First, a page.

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Born Again Indie
by Chris Shrigley on 08/14/14 04:53:00 pm   Expert Blogs   Featured Blogs

The following blog post, unless otherwise noted, was written by a member of Gamasutra’s community.
The thoughts and opinions expressed are those of the writer and not Gamasutra or its parent company.

 

For a good year and a half now, I've wandered around, trying to figure out what it is I want to do and what I would like to accomplish with my Indie dreams.  First a little back story.

I left a high paid, high stress job as a director of technology at a large media company in April 2013.  The change was forced on me after my eyesight began to deteriorate rapidly, and I could no longer execute my role effectively.  I was at the top of my game, and I was kicking butt, and then it was all over within a short two week span of days.  I sat at home and thought, OK that was interesting.  Now what?

I decided to do what I do best. The one thing I truly enjoy. The one thing I'd NOT done the past 5 years. I decided to dust off the old programming skills and make some games again.  I did a quick port of an old Mahjong game I made for PC a few years back, to iOS, as a warm up.

My foray into mobile / iOS development was pretty typical.  Basically a waste of time and energy (although, as a generally positive person, I did learn a lot and I did make some pretty cool code).  To date, I've made around $500 from the Mahjong game. I put this failure down to a couple of things.  First and foremost, it's just too damn difficult to get a game noticed on the app store, unless you have some serious marketing dollars, or get lucky.  I don't think it was a quality issue.  The game was polished and played well.  And looking at what does do well on the app store, quality doesn't seem to be a factor, always.  No, the key is exposure, plain and simple.  Getting your game ranted at by PewDePie, or one of the other sweary, game celebs on Youtube seems to be where it's at.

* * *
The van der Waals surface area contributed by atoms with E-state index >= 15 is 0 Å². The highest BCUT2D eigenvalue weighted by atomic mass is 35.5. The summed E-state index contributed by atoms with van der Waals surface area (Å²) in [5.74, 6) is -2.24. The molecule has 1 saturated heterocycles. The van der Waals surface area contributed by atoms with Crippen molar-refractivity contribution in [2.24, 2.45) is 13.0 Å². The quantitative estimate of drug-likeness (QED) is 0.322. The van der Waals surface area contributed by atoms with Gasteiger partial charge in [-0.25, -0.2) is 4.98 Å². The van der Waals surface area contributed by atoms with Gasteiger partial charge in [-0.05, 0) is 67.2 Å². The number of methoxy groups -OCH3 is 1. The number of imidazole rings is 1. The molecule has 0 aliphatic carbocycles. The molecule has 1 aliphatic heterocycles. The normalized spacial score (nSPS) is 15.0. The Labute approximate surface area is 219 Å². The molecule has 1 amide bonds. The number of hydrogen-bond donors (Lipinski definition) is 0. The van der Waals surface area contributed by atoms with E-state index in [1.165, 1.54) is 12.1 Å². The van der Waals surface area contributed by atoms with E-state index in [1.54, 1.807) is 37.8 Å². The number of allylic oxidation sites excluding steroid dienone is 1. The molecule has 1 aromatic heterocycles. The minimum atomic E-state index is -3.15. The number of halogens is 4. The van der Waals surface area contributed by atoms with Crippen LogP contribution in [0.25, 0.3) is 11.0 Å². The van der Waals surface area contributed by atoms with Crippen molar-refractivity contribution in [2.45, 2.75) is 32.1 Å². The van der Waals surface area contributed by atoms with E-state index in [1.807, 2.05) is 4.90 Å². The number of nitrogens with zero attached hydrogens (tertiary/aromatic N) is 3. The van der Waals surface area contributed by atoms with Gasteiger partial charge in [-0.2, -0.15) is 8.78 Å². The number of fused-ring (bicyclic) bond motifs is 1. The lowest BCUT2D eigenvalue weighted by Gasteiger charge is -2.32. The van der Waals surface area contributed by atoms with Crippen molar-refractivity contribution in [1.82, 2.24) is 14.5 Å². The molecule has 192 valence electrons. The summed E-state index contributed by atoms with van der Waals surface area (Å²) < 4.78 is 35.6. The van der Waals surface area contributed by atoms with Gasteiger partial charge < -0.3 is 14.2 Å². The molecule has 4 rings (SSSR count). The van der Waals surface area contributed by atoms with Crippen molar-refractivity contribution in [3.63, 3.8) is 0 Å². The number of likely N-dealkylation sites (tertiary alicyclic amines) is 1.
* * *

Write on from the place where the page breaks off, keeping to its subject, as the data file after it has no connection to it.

Additionally, making stuff that people actually like is also pretty key.  Now that sounds a bit obvious, but if you're wanting to tap the mass market, then you have to make mass market stuff.  Mahjong isn't mass market, and it doesn't have Kim Kardashian in it.  Like any sort of media, you can be an artist or a boy band, and you can make niche stuff, or crap for mass consumption.  Now, having said all that, there are always exceptions and a seemingly, unfathomable random element to all this. Sometimes a game comes along that's so good that it just captures the imagination and actually attains a small level of success, or not.

After my experience with Mahjong, I tried a number of other tactics. I got distracted making some web sites, which was somewhat interesting, and then I decided to sell out and try to make small, playable, highly commercial, mass market games .. like a million other devs.  I spent about 2 months making a couple of cute, fun little games with kittens and hampsters, and by the end of it, I was so down about my day-to-day existence, that I couldn't even bring myself to upload them to Apple for approval.  I still haven't, months later.